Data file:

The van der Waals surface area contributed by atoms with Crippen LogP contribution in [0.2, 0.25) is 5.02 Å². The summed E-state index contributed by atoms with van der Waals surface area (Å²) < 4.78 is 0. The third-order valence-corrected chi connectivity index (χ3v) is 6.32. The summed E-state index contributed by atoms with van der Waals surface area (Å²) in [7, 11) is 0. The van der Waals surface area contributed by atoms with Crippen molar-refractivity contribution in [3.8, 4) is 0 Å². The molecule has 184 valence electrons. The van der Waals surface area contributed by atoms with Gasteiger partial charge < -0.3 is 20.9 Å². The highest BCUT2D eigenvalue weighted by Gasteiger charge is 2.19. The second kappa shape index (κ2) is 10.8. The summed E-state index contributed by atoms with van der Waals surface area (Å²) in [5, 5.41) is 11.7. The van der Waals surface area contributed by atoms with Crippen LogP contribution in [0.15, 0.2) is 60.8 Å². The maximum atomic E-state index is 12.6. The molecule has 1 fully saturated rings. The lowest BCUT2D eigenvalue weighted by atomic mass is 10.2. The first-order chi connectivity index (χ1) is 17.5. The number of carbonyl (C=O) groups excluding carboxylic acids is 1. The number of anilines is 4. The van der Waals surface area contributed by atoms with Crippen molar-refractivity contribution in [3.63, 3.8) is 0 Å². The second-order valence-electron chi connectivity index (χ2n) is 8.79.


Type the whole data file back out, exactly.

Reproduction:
The van der Waals surface area contributed by atoms with Crippen LogP contribution in [0.2, 0.25) is 5.02 Å². The summed E-state index contributed by atoms with van der Waals surface area (Å²) < 4.78 is 0. The third-order valence-corrected chi connectivity index (χ3v) is 6.32. The summed E-state index contributed by atoms with van der Waals surface area (Å²) in [7, 11) is 0. The van der Waals surface area contributed by atoms with Crippen molar-refractivity contribution in [3.8, 4) is 0 Å². The molecule has 184 valence electrons. The van der Waals surface area contributed by atoms with Gasteiger partial charge < -0.3 is 20.9 Å². The highest BCUT2D eigenvalue weighted by Gasteiger charge is 2.19. The second kappa shape index (κ2) is 10.8. The summed E-state index contributed by atoms with van der Waals surface area (Å²) in [5, 5.41) is 11.7. The van der Waals surface area contributed by atoms with Crippen LogP contribution in [0.15, 0.2) is 60.8 Å². The maximum atomic E-state index is 12.6. The molecule has 1 fully saturated rings. The lowest BCUT2D eigenvalue weighted by atomic mass is 10.2. The first-order chi connectivity index (χ1) is 17.5. The number of carbonyl (C=O) groups excluding carboxylic acids is 1. The number of anilines is 4. The van der Waals surface area contributed by atoms with Crippen molar-refractivity contribution in [3.63, 3.8) is 0 Å². The second-order valence-electron chi connectivity index (χ2n) is 8.79.